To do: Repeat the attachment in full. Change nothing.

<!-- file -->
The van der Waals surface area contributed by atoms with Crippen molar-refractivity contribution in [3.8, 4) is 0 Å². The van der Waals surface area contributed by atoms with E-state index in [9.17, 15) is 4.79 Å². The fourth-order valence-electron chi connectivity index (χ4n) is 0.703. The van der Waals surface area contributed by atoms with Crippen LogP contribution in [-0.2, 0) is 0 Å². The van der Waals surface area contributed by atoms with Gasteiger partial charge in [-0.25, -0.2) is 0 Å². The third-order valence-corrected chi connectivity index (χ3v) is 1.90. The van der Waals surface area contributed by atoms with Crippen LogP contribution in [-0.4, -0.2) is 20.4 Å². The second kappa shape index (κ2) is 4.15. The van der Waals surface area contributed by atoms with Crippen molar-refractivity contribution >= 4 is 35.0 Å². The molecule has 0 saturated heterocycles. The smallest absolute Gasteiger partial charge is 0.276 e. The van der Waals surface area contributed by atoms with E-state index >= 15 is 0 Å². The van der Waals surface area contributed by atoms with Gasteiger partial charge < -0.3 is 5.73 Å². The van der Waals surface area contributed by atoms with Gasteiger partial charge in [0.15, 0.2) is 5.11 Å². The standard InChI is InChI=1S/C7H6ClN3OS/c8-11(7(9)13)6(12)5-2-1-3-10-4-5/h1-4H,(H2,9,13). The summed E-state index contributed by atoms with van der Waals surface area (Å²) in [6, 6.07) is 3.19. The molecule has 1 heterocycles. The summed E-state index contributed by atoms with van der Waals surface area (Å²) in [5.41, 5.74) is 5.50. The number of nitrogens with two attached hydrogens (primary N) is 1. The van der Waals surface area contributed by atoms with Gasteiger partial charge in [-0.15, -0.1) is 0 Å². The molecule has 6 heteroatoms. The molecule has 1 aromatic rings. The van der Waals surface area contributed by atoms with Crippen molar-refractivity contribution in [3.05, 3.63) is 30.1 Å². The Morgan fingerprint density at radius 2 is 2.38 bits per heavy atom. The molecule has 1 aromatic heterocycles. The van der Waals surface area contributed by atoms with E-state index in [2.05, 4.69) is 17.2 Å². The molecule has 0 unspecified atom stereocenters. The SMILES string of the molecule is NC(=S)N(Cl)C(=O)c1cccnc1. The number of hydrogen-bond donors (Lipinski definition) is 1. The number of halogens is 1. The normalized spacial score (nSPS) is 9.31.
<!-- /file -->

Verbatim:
The van der Waals surface area contributed by atoms with Crippen molar-refractivity contribution in [3.8, 4) is 0 Å². The van der Waals surface area contributed by atoms with E-state index in [9.17, 15) is 4.79 Å². The fourth-order valence-electron chi connectivity index (χ4n) is 0.703. The van der Waals surface area contributed by atoms with Crippen LogP contribution in [-0.2, 0) is 0 Å². The van der Waals surface area contributed by atoms with Gasteiger partial charge in [-0.25, -0.2) is 0 Å². The third-order valence-corrected chi connectivity index (χ3v) is 1.90. The van der Waals surface area contributed by atoms with Crippen LogP contribution in [-0.4, -0.2) is 20.4 Å². The second kappa shape index (κ2) is 4.15. The van der Waals surface area contributed by atoms with Crippen molar-refractivity contribution >= 4 is 35.0 Å². The molecule has 0 saturated heterocycles. The smallest absolute Gasteiger partial charge is 0.276 e. The van der Waals surface area contributed by atoms with E-state index >= 15 is 0 Å². The van der Waals surface area contributed by atoms with Gasteiger partial charge < -0.3 is 5.73 Å². The van der Waals surface area contributed by atoms with Gasteiger partial charge in [0.15, 0.2) is 5.11 Å². The standard InChI is InChI=1S/C7H6ClN3OS/c8-11(7(9)13)6(12)5-2-1-3-10-4-5/h1-4H,(H2,9,13). The summed E-state index contributed by atoms with van der Waals surface area (Å²) in [6, 6.07) is 3.19. The molecule has 1 heterocycles. The summed E-state index contributed by atoms with van der Waals surface area (Å²) in [5.41, 5.74) is 5.50. The number of nitrogens with two attached hydrogens (primary N) is 1. The van der Waals surface area contributed by atoms with Gasteiger partial charge in [-0.15, -0.1) is 0 Å². The molecule has 6 heteroatoms. The molecule has 1 aromatic rings. The van der Waals surface area contributed by atoms with Crippen molar-refractivity contribution in [3.05, 3.63) is 30.1 Å². The Morgan fingerprint density at radius 2 is 2.38 bits per heavy atom. The molecule has 1 aromatic heterocycles. The van der Waals surface area contributed by atoms with E-state index in [2.05, 4.69) is 17.2 Å². The molecule has 0 unspecified atom stereocenters. The SMILES string of the molecule is NC(=S)N(Cl)C(=O)c1cccnc1. The number of hydrogen-bond donors (Lipinski definition) is 1. The number of halogens is 1. The normalized spacial score (nSPS) is 9.31.